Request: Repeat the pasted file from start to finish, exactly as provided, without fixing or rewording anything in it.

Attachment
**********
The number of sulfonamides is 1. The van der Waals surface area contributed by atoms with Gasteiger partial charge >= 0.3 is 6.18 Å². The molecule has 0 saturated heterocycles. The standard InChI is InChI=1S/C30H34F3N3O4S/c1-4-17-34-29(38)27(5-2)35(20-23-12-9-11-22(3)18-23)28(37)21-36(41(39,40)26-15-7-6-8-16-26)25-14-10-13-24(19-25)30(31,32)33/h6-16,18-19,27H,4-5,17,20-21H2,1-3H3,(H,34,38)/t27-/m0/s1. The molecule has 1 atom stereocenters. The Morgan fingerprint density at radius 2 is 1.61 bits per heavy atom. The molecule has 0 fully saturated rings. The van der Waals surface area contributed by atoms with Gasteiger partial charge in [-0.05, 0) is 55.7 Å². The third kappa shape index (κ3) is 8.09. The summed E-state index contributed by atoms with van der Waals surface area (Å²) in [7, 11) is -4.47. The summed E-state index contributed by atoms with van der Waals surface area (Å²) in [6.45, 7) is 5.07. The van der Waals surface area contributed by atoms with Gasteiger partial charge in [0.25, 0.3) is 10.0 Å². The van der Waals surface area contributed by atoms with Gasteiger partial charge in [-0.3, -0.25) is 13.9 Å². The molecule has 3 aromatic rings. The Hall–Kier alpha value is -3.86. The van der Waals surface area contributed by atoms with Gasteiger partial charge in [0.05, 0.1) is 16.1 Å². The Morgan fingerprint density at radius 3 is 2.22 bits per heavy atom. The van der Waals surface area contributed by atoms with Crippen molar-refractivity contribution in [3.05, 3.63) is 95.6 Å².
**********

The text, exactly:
The number of sulfonamides is 1. The van der Waals surface area contributed by atoms with Gasteiger partial charge >= 0.3 is 6.18 Å². The molecule has 0 saturated heterocycles. The standard InChI is InChI=1S/C30H34F3N3O4S/c1-4-17-34-29(38)27(5-2)35(20-23-12-9-11-22(3)18-23)28(37)21-36(41(39,40)26-15-7-6-8-16-26)25-14-10-13-24(19-25)30(31,32)33/h6-16,18-19,27H,4-5,17,20-21H2,1-3H3,(H,34,38)/t27-/m0/s1. The molecule has 1 atom stereocenters. The Morgan fingerprint density at radius 2 is 1.61 bits per heavy atom. The molecule has 0 fully saturated rings. The van der Waals surface area contributed by atoms with Gasteiger partial charge in [-0.05, 0) is 55.7 Å². The third kappa shape index (κ3) is 8.09. The summed E-state index contributed by atoms with van der Waals surface area (Å²) in [7, 11) is -4.47. The summed E-state index contributed by atoms with van der Waals surface area (Å²) in [6.45, 7) is 5.07. The van der Waals surface area contributed by atoms with Gasteiger partial charge in [0.25, 0.3) is 10.0 Å². The van der Waals surface area contributed by atoms with Gasteiger partial charge in [-0.3, -0.25) is 13.9 Å². The molecule has 3 aromatic rings. The Hall–Kier alpha value is -3.86. The van der Waals surface area contributed by atoms with Gasteiger partial charge in [0.05, 0.1) is 16.1 Å². The Morgan fingerprint density at radius 3 is 2.22 bits per heavy atom. The van der Waals surface area contributed by atoms with Crippen molar-refractivity contribution in [3.05, 3.63) is 95.6 Å².